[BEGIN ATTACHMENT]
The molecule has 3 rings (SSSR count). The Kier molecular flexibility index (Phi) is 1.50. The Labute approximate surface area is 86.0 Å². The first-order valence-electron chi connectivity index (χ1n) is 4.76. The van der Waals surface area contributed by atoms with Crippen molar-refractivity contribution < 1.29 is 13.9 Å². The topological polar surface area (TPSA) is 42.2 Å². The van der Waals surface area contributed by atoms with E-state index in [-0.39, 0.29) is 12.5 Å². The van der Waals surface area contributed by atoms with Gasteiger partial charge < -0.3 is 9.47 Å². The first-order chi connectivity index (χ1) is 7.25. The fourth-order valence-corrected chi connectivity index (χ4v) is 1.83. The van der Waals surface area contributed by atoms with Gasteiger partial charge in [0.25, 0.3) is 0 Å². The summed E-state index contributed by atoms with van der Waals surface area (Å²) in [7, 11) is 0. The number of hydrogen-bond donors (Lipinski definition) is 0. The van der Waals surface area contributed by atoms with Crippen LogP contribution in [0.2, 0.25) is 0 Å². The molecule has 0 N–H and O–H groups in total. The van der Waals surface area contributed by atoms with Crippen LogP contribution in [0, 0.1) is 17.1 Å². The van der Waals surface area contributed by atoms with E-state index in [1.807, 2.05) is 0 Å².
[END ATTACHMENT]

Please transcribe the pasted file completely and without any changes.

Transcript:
The molecule has 3 rings (SSSR count). The Kier molecular flexibility index (Phi) is 1.50. The Labute approximate surface area is 86.0 Å². The first-order valence-electron chi connectivity index (χ1n) is 4.76. The van der Waals surface area contributed by atoms with Crippen molar-refractivity contribution < 1.29 is 13.9 Å². The topological polar surface area (TPSA) is 42.2 Å². The van der Waals surface area contributed by atoms with E-state index in [-0.39, 0.29) is 12.5 Å². The van der Waals surface area contributed by atoms with Gasteiger partial charge < -0.3 is 9.47 Å². The first-order chi connectivity index (χ1) is 7.25. The fourth-order valence-corrected chi connectivity index (χ4v) is 1.83. The van der Waals surface area contributed by atoms with Gasteiger partial charge in [0.25, 0.3) is 0 Å². The summed E-state index contributed by atoms with van der Waals surface area (Å²) in [7, 11) is 0. The number of hydrogen-bond donors (Lipinski definition) is 0. The van der Waals surface area contributed by atoms with Crippen LogP contribution in [0.2, 0.25) is 0 Å². The molecule has 0 N–H and O–H groups in total. The van der Waals surface area contributed by atoms with Crippen LogP contribution in [0, 0.1) is 17.1 Å². The van der Waals surface area contributed by atoms with E-state index in [1.807, 2.05) is 0 Å².